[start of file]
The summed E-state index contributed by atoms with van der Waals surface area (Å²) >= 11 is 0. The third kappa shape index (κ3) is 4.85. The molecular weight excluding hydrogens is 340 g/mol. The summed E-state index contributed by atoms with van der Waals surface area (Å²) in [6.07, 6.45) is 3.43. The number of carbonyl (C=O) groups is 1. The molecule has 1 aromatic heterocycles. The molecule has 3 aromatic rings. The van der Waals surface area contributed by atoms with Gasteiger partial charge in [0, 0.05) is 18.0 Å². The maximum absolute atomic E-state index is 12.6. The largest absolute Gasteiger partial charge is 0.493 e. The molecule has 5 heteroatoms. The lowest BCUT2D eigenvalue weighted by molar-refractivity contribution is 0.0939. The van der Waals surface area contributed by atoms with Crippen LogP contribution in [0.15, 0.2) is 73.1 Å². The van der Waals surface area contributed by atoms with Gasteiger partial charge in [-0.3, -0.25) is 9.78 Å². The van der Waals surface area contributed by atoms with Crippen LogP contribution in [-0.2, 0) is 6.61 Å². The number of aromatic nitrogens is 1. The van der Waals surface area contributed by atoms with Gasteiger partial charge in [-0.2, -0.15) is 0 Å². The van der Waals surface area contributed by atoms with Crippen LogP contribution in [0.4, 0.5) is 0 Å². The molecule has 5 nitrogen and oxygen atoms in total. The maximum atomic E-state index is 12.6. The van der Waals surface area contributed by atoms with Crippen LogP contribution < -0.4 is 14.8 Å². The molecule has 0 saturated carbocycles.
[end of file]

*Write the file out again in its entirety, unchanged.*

The summed E-state index contributed by atoms with van der Waals surface area (Å²) >= 11 is 0. The third kappa shape index (κ3) is 4.85. The molecular weight excluding hydrogens is 340 g/mol. The summed E-state index contributed by atoms with van der Waals surface area (Å²) in [6.07, 6.45) is 3.43. The number of carbonyl (C=O) groups is 1. The molecule has 1 aromatic heterocycles. The molecule has 3 aromatic rings. The van der Waals surface area contributed by atoms with Gasteiger partial charge in [0, 0.05) is 18.0 Å². The maximum absolute atomic E-state index is 12.6. The largest absolute Gasteiger partial charge is 0.493 e. The molecule has 5 heteroatoms. The lowest BCUT2D eigenvalue weighted by molar-refractivity contribution is 0.0939. The van der Waals surface area contributed by atoms with Crippen LogP contribution in [0.15, 0.2) is 73.1 Å². The van der Waals surface area contributed by atoms with Gasteiger partial charge in [-0.3, -0.25) is 9.78 Å². The van der Waals surface area contributed by atoms with Crippen LogP contribution in [-0.2, 0) is 6.61 Å². The number of aromatic nitrogens is 1. The van der Waals surface area contributed by atoms with Gasteiger partial charge in [-0.2, -0.15) is 0 Å². The van der Waals surface area contributed by atoms with Crippen LogP contribution in [0.4, 0.5) is 0 Å². The molecule has 5 nitrogen and oxygen atoms in total. The maximum atomic E-state index is 12.6. The van der Waals surface area contributed by atoms with Crippen LogP contribution < -0.4 is 14.8 Å². The molecule has 0 saturated carbocycles.